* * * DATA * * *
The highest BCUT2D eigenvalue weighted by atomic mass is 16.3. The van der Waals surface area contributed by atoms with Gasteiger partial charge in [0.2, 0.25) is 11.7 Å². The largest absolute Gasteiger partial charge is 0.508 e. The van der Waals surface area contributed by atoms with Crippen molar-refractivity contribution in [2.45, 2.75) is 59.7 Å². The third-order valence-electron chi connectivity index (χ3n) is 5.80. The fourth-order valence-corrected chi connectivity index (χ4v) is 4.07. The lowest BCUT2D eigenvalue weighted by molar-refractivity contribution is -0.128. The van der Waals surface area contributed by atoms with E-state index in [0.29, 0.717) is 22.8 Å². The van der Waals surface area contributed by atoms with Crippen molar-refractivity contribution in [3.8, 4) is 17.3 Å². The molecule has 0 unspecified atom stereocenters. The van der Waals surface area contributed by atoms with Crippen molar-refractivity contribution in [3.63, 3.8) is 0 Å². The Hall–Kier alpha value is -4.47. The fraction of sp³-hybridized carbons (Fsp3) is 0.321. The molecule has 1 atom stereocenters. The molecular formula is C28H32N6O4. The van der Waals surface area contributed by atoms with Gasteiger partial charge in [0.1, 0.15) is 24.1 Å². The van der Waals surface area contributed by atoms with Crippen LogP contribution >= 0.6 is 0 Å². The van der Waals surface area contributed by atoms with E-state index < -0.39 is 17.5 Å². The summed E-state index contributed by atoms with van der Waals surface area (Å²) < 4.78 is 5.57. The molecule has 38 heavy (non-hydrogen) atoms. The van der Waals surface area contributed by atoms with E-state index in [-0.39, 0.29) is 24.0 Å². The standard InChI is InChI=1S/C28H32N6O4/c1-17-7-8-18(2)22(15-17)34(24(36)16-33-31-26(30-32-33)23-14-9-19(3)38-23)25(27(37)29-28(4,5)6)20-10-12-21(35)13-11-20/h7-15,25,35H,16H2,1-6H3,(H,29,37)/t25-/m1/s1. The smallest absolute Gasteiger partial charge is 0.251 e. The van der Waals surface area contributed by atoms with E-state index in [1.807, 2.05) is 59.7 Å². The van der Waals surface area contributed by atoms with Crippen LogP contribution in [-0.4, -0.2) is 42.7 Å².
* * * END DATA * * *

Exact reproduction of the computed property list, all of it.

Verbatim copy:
The highest BCUT2D eigenvalue weighted by atomic mass is 16.3. The van der Waals surface area contributed by atoms with Gasteiger partial charge in [0.2, 0.25) is 11.7 Å². The largest absolute Gasteiger partial charge is 0.508 e. The van der Waals surface area contributed by atoms with Crippen molar-refractivity contribution in [2.45, 2.75) is 59.7 Å². The third-order valence-electron chi connectivity index (χ3n) is 5.80. The fourth-order valence-corrected chi connectivity index (χ4v) is 4.07. The lowest BCUT2D eigenvalue weighted by molar-refractivity contribution is -0.128. The van der Waals surface area contributed by atoms with E-state index in [0.29, 0.717) is 22.8 Å². The van der Waals surface area contributed by atoms with Crippen molar-refractivity contribution in [3.8, 4) is 17.3 Å². The molecule has 0 unspecified atom stereocenters. The van der Waals surface area contributed by atoms with Crippen molar-refractivity contribution in [3.63, 3.8) is 0 Å². The Hall–Kier alpha value is -4.47. The fraction of sp³-hybridized carbons (Fsp3) is 0.321. The molecule has 1 atom stereocenters. The molecular formula is C28H32N6O4. The van der Waals surface area contributed by atoms with Gasteiger partial charge in [0.1, 0.15) is 24.1 Å². The van der Waals surface area contributed by atoms with Crippen LogP contribution >= 0.6 is 0 Å². The van der Waals surface area contributed by atoms with E-state index < -0.39 is 17.5 Å². The summed E-state index contributed by atoms with van der Waals surface area (Å²) < 4.78 is 5.57. The molecule has 38 heavy (non-hydrogen) atoms. The van der Waals surface area contributed by atoms with E-state index in [-0.39, 0.29) is 24.0 Å². The standard InChI is InChI=1S/C28H32N6O4/c1-17-7-8-18(2)22(15-17)34(24(36)16-33-31-26(30-32-33)23-14-9-19(3)38-23)25(27(37)29-28(4,5)6)20-10-12-21(35)13-11-20/h7-15,25,35H,16H2,1-6H3,(H,29,37)/t25-/m1/s1. The smallest absolute Gasteiger partial charge is 0.251 e. The van der Waals surface area contributed by atoms with E-state index in [1.807, 2.05) is 59.7 Å². The van der Waals surface area contributed by atoms with Crippen LogP contribution in [-0.4, -0.2) is 42.7 Å².